substantial harm. The actual medical evidence of record shows the BOP’s
awareness, concern, and intention to care for the plaintiff’s condition. The
plaintiff’s worries and anxieties based on these investigative reports and on
general statements about the medical care of colon cancer simply do not
create a litigable concern that the BOP’s handling of his medical care during
and after a transfer will necessarily pose a substantial risk of harm to him.
Nor is mandamus relief necessary or appropriate just to meet the plaintiff’s
personal wishes for his future medical care to be exactly the same as what
he has received and to come with the guarantee of no delay in any degree or
respect. All of the evidence of record points to the BOP’s ongoing effort to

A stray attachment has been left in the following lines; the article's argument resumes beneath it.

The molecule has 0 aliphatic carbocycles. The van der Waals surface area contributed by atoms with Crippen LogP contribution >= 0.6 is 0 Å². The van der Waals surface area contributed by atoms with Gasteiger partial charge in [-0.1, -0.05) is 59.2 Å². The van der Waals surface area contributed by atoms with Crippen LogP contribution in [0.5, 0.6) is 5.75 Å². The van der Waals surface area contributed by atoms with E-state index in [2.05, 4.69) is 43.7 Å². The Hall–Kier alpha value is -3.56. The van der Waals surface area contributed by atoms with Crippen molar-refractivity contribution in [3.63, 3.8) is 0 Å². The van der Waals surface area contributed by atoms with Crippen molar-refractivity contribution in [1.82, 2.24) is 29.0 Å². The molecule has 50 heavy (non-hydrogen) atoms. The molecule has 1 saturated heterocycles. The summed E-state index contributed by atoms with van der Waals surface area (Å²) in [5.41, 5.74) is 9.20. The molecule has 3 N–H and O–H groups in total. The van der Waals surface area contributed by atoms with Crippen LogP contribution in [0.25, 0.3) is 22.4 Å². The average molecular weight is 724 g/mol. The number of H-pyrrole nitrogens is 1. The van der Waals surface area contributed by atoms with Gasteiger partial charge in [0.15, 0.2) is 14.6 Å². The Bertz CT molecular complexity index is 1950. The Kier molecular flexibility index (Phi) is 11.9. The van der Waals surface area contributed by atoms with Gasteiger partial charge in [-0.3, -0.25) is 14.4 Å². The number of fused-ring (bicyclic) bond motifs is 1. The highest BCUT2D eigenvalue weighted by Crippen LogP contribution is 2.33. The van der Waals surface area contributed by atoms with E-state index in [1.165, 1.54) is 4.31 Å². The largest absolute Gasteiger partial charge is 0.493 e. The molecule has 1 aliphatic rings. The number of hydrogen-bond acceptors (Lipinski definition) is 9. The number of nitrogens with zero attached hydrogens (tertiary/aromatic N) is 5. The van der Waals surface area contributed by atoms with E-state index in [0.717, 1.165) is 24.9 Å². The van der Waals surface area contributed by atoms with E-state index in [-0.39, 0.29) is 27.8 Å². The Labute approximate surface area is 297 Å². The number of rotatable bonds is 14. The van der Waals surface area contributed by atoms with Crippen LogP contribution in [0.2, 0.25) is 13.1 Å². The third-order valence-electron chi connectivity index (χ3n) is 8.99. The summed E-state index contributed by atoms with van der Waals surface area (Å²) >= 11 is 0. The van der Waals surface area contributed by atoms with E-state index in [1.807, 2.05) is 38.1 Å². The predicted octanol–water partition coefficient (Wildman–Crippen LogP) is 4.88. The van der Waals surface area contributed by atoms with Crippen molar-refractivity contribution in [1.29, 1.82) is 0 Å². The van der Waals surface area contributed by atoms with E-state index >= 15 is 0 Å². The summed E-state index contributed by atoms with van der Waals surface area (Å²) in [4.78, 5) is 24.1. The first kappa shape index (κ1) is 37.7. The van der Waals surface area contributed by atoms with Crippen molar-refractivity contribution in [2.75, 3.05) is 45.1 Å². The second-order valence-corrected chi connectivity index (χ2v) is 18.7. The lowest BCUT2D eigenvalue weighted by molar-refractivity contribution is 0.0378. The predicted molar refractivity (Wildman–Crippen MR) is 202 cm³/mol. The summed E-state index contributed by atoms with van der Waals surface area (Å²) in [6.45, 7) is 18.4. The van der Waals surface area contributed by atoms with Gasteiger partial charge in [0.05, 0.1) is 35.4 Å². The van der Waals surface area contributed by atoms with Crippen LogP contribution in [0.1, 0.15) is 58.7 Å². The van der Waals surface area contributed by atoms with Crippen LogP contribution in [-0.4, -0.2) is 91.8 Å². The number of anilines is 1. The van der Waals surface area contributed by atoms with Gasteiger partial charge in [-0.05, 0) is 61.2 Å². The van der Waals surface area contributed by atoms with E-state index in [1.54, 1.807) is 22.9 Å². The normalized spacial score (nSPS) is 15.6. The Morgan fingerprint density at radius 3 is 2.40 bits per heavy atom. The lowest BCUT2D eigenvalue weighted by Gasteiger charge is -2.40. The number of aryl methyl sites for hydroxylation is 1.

provide medical care that is adequate, reasonable, and appropriate
consistent with the post-surgical care and screening prescribed by Dr.
The court incorporates from its prior order the controlling law
and relevant findings based on the medical evidence that continues to stand
unrefuted. These findings sustain the conclusions that the BOP is aware of
Dr. Mizrahi’s prescribed post-operative care and screening, has followed Dr.
Mizrahi’s recommendations, and has plans to continue this care during the
plaintiff’s current transfer and any future transfers. The court is likewise
persuaded from the evidence that the BOP is equipped and intentioned to
consider the plaintiff’s medical care needs in any future transfers. Moreover,
the medical evidence of record demonstrates that the BOP has the facilities,
personnel, and capability to contract with qualified public physicians to
provide the plaintiff with all the care recommended by Dr. Mizrahi. The
plaintiff simply has not carried his burden of showing he is clearly entitled to
mandamus relief, as his worries do not justify any court-ordered relief at this
time and any arguable concerns over delayed detection do not present
themselves as peremptory matters outside the discretion and professional